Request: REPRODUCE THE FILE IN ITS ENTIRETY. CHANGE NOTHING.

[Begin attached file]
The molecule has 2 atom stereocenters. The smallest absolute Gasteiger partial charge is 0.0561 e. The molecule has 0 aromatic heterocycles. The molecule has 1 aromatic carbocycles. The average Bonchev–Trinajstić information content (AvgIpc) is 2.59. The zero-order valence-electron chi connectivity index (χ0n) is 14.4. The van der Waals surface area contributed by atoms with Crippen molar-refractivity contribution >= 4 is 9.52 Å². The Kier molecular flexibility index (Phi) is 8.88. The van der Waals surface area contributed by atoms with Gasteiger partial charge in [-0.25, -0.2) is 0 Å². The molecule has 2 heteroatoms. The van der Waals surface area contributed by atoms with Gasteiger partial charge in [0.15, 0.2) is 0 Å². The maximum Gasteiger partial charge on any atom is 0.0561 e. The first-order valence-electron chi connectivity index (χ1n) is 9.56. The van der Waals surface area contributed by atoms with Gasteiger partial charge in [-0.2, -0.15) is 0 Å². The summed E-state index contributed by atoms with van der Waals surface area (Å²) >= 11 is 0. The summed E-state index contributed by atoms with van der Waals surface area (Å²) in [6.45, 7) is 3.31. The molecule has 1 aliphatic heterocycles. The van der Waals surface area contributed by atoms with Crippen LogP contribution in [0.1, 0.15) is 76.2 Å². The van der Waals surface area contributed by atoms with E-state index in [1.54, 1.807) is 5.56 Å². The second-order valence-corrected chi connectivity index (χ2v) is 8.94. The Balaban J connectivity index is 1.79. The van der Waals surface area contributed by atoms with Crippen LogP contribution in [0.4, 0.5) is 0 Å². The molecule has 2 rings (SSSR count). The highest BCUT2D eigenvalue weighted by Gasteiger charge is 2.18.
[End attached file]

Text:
The molecule has 2 atom stereocenters. The smallest absolute Gasteiger partial charge is 0.0561 e. The molecule has 0 aromatic heterocycles. The molecule has 1 aromatic carbocycles. The average Bonchev–Trinajstić information content (AvgIpc) is 2.59. The zero-order valence-electron chi connectivity index (χ0n) is 14.4. The van der Waals surface area contributed by atoms with Crippen molar-refractivity contribution >= 4 is 9.52 Å². The Kier molecular flexibility index (Phi) is 8.88. The van der Waals surface area contributed by atoms with Gasteiger partial charge in [-0.25, -0.2) is 0 Å². The molecule has 2 heteroatoms. The van der Waals surface area contributed by atoms with Gasteiger partial charge in [0.15, 0.2) is 0 Å². The maximum Gasteiger partial charge on any atom is 0.0561 e. The first-order valence-electron chi connectivity index (χ1n) is 9.56. The van der Waals surface area contributed by atoms with Gasteiger partial charge in [-0.2, -0.15) is 0 Å². The summed E-state index contributed by atoms with van der Waals surface area (Å²) >= 11 is 0. The summed E-state index contributed by atoms with van der Waals surface area (Å²) in [6.45, 7) is 3.31. The molecule has 1 aliphatic heterocycles. The van der Waals surface area contributed by atoms with Crippen LogP contribution in [0.1, 0.15) is 76.2 Å². The van der Waals surface area contributed by atoms with E-state index in [1.54, 1.807) is 5.56 Å². The second-order valence-corrected chi connectivity index (χ2v) is 8.94. The Balaban J connectivity index is 1.79. The van der Waals surface area contributed by atoms with Crippen LogP contribution in [0.4, 0.5) is 0 Å². The molecule has 2 rings (SSSR count). The highest BCUT2D eigenvalue weighted by Gasteiger charge is 2.18.